CORBA

Common Object Request Broker Architecture (CORBA):  is a specification developed by the Object Management Group (OMG) to provide interoperability among distributed objects. (1)  It allows programs at different locations and developed by different vendors to communicate in a network through an "interface broker." 

To understand how CORBA works, there are four main aspects of the architecture that you should appreciate:

Object Request Broker (ORB): is the central component in CORBA. It provides the mechanism required for distributed objects to communicate with one another, whether locally or on remote devices, written in different languages, or at different locations on a network.

Interface Definition Language (IDL): defines the modules, interfaces and operations for the applications and is not considered a programming language. The various programming languages, such as Ada, C++, or Java, supply the implementation of the interface via standardized IDL mappings.

The Naming Service: allows you to register an instance of a class, so that a client can look up this instance and gain a reference to it.

Inter-ORB communication:  based on TCP/IP. It is transport protocols that allow distributed ORBs to communicate

After you have an IDL interface, you compile it to produce a client stub and an object skeleton. It is through the stub and skeleton that clients and objects communicate.

Corba interaction

Client interacting with CORBA object.

A CORBA Client-Server Example:

Server: https://github.com/MarquiseG/Banque_Corba

Client: https://github.com/MarquiseG/Banque_Corba_Client

To run this example, you must do the following.

  1. Run idlj -fall -v with Banque.idl as the argument to produce the stubs for the CORBA object:

                      # idlj -fall -v Banque.idl

      This generates a directory corbaBanque that contains .java and .class files.

  1. Start the directory

#start tnameserv

  1. Compile then run the server:

         # javac ServeurCorba.java

         # java ServeurCorba

  1. Compile then run the client:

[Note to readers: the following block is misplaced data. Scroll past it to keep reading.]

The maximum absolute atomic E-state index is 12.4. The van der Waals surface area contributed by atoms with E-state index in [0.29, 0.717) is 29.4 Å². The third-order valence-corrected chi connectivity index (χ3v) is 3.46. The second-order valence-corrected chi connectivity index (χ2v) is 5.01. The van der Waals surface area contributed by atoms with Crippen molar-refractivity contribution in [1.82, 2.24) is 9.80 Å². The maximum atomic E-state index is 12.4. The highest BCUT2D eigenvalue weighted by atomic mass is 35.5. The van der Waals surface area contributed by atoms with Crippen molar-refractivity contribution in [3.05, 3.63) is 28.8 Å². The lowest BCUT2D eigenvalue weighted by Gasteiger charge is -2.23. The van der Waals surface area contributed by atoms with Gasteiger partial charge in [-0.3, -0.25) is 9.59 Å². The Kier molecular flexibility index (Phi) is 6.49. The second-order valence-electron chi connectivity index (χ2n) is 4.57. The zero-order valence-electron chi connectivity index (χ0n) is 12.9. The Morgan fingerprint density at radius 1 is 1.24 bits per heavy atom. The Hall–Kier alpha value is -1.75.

# javac ServeurCorba.java

         # java ServeurCorba

Note : You can add different interfaces in the same module. Following is an example : 

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•Abstract IDL model


module CourseRegistration {
    interface Student {
        attribute any personalInfo; attribute any major;
        void enroll();
        void graduate();
    };
    interface Course {
    attribute any subject; 
    attribute any semester;
    void register();
    void cancel();
    }; 
}

References:

  1. Objective Interface Systems. http://www.ois.com/Products/what-is-corba.html
  2. Jean Bacon , Tim Harris. Operating Systems: Concurrent and Distributed Software Design. Addison-Wesley Professional, March 2003
  3.  Debbie Law; Peter Roxburgh; Martin Bond; Dan Haywood; Andy Longshaw. Sam Teachs Yourself J2EE in 21 Days. Sams, 2004.
  4. Corba Objects. https://docs.oracle.com/javase/jndi/tutorial/objects/storing/corba.html
  5. Mohamed Youssfi. Exemple d'application Client Serveur CORBA. https://www.youtube.com/watch?v=bAaEn2Kl_MY

 

 

Comments (3)

Ibrahima
  • 1. Ibrahima | 11/03/2020
Salut
J ai une question très important. En faite comment gérer les idl si on possède plusieurs classes ?
Merci
mkaroune
  • mkaroune (link) | 14/03/2020
Hi, I have added a note to handle this case.
Laurent
  • 2. Laurent | 26/05/2018
Very clean and precise. Thank you.

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